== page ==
Negative Side Effects May Include”

by Michael Chaney


Siegfried Cerber had a problem. His wife was sleeping with their chubby-chasing doorman—about whom she once quipped over her third muchos-mocha loca of the day, “I love a man in uniform.” But that was far from his mind as he peered at the dog, panting blithely on the examination table.

“Aww,” said Muenster. Her soft spot for lab animals had more than once gotten her into hot water, literally.  She was once caught giving a rat a bath after offering it cake from Han’s birthday party. How was she to know the poor thing was blind? Or that it would burrow heedlessly into pink and yellow icing?

Cerber folded his arms. “This is no time for sentiment. Marketing will be here soon and we must have the negatives.”

“But, Dr. Cerber, the dog’s not presenting any,” said Norbert, whom Muenster referred to as Newbie though he had worked there for three years.

“Science is the art of patient observation,” she chided.

Wholly unconcerned, the dog blinked at them.

Cerber looked at Norbert. “Is this behavior typical?”

“I don’t know, Dr.”

In fact, there were two other significant things that Richard “the Newbie” Norbert, Ph.D. did not know. First, he was sorely mistaken when he attributed Muenster’s pejorative nicknaming of him more to alliterative coincidence than malice. Second, of all the scientific genius in that room, he would be the one to receive untold adoration by stumbling onto the Rosetta Stone of the pets division of non-essential pharmaceuticals—a pill that would eliminate barking in dogs without any of the usual side effects such as death, permanent muteness, excessive whining, and/or explosive flatulence.

But that was many years and one very calm dog with no negative side effects away.

“This won’t do,” said Cerber exhaling into his fist. “This just won’t do.”

Muenster risked the obvious. “Why can’t we just say the pill does exactly what it’s supposed to? It calms hyper dogs with no negative side effects.”

Cerber slammed his fist on the table. With the tranquility of a Siamese the German shepherd circled and nestled back down.

“If there are no negative side effects,” Cerber said through his teeth, “the company will cut our funding.”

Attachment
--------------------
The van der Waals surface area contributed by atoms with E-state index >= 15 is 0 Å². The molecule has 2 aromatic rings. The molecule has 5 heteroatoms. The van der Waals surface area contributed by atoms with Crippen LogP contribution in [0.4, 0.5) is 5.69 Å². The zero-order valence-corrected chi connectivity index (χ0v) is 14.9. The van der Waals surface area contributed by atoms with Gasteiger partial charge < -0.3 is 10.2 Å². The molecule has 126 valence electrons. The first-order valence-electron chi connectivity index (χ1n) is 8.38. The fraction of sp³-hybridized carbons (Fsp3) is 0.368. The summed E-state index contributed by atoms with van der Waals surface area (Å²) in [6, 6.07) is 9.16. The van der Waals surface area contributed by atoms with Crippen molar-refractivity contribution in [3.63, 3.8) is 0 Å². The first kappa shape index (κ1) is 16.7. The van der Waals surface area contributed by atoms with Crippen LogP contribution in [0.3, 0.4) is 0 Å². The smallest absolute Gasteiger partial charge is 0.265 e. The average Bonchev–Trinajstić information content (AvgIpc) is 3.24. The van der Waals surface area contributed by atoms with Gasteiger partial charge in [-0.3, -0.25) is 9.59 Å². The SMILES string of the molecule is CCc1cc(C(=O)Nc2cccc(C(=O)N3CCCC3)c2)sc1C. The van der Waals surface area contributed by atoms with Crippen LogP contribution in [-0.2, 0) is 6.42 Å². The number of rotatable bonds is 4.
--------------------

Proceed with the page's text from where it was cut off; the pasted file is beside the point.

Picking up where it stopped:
“Lethargy,” said Muenster.

Han frowned. “Too close to the cure.”

“Supine posture,” Norbert offered.

“Hmmm,” Cerber said. “What else?”

Han tapped his stylus. “What about rickets?”

“Rickets?” said Muenster exasperated.

“Now you’re talking,” Cerber said.

Norbert protested: “But we can’t add anything—”

“I don’t mean adding anything,” said Han. “I mean claiming that it may cause rickets, or discharge, or itching—what have you. It’s in the abstract. A matter of mathematical probability, don’t you see? If we have to report a negative symptom, why not just pick one and phrase it in terms of extreme improbability?”

Norbert pointed. “That’s good.”

Cerber was exhaling into his fist again and Muenster was about to say something when three men in expensive suits and gratuitous smiles walked into the lab.

“Knock knock science?” sang the tallest with the whitest smile. “So what d’ya got for us?”

Cerber cleared his throat. “The formula appears to be remarkably effective for dogs that are—”

“High strung,” said the suit. “We’ve settled on that term. But nothing sells a pill like bad news. So let’s hear it.”

Cerber was mentioning something about anal discharge when the dog moved and let out a strange yawn, sounding almost like “O what now?” or “gun powder.”

“There’s also… eerie vocalization,” said Cerber triumphantly.

“Eerie vocalization?” The suits exchanged looks. Another said, “Hot damn that’s good.”

On his way home the scientist bought a carafe of sweetened coffee product and deliberately chose not to change out of his lab coat, which he wore—with little else—well into the wee hours of the night.

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